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Bishop John Sweeny Cairn

Johnville, NB

 
 
Bishop John Sweeny was born in Clones, County Monaghan and was one of the longest serving bishops in Saint John – from 1860 to 1901. His family emigrated in 1828 and settled in Saint John. He studied to be a priest in Quebec City and was ordained in 1845 – the first year of the Great Hunger in Ireland. He served as priest in Miramichi and Barrachois before being called back to Saint John in 1852. He served as Bishop of Saint John Diocese from 1860 to 1901.1

 


Living in Saint John, through the 1850’s Rev Sweeny noted the dire living conditions of many of the Irish in Saint John.  He also was aware that many were interested in being farmers and landowners rather than city-dwellers.  As a consequence he played a leading role in creating the Immigrant Aid Society in an attempt to assist immigrants in Saint John as well as help those who wished to establish themselves on land grants within the young colony.

With that in mind, Sweeny acquired large tracts of unsettled land from the colonial government and settled between 700 and 800 families on four tracts of land within the colony.2  One pf these [lanned settlements was Johnville.  In 1861, 10,000 acres of land was surveyed and divided into 100-acre lots in Carleton County.  Bishop Connolly named the community Johnville in honour of Rev. Sweeny’s hard work in having it come to fruition.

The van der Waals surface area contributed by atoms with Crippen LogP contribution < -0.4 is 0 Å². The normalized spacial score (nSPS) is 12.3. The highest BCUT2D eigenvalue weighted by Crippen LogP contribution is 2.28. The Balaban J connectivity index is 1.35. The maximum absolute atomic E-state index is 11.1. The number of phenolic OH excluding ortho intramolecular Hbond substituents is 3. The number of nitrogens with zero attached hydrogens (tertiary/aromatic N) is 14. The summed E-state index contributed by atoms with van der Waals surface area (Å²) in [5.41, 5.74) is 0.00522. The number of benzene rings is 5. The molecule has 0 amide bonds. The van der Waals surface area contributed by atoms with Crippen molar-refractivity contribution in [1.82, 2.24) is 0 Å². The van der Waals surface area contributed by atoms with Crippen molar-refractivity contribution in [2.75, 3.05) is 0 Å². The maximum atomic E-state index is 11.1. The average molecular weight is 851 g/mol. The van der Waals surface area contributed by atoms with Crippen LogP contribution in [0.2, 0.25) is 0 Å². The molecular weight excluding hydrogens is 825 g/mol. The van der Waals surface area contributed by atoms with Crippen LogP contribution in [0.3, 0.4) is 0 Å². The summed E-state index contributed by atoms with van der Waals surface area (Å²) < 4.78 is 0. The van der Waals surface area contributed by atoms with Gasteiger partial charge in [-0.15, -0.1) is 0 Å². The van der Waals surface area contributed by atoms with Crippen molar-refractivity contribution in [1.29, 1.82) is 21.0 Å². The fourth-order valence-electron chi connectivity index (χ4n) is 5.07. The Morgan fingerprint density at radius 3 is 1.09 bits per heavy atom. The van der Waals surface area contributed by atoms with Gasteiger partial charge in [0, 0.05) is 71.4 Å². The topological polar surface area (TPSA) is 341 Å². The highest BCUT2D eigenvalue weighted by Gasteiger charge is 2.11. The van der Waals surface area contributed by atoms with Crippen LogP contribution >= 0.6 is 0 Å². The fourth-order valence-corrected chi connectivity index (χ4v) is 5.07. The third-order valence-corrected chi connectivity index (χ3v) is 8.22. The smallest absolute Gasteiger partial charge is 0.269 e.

Cairn to Bishop John Sweeny in Johnville, NB 

The Cairn is located near St John the Evangelist Roman Catholic Church in Johnville, overlooking the cemetery, whose gravestones carry many of the original settler family names. The cairn is constructed of local stone and carries the following inscription:


Dedicated
To the Memory
Of the Right Reverend
John Sweeny
Bishop of Saint John
Who Founded the
Settlement of Johnville
In 1861,
And to Those Good Men
And Women in Johnville
Who Now Lie Here
He Does Not Die That Can
Bequeath Some Influence
To the Land He Knows

 

Bishop Sweeny was a remarkable man who cared deeply for the Irish families within his charge. It is certainly fitting that a monument is dedicated to his hard work and commitment.
 
The Bishop Sweeny Cairn is located on the Johnville Road, northeast of Bath, NB.


[1]  Rev Dr Michael McGowan, Pax Vobis: A History of the Diocese of Saint John, Strasbourg, France, Editions du Signe, 2004, p. 22-23.
[2]  Leo J Hynes, The Catholic Irish of New Brunswick, 1783-1900, Fredericton, Privately Published, 188992, p. 206.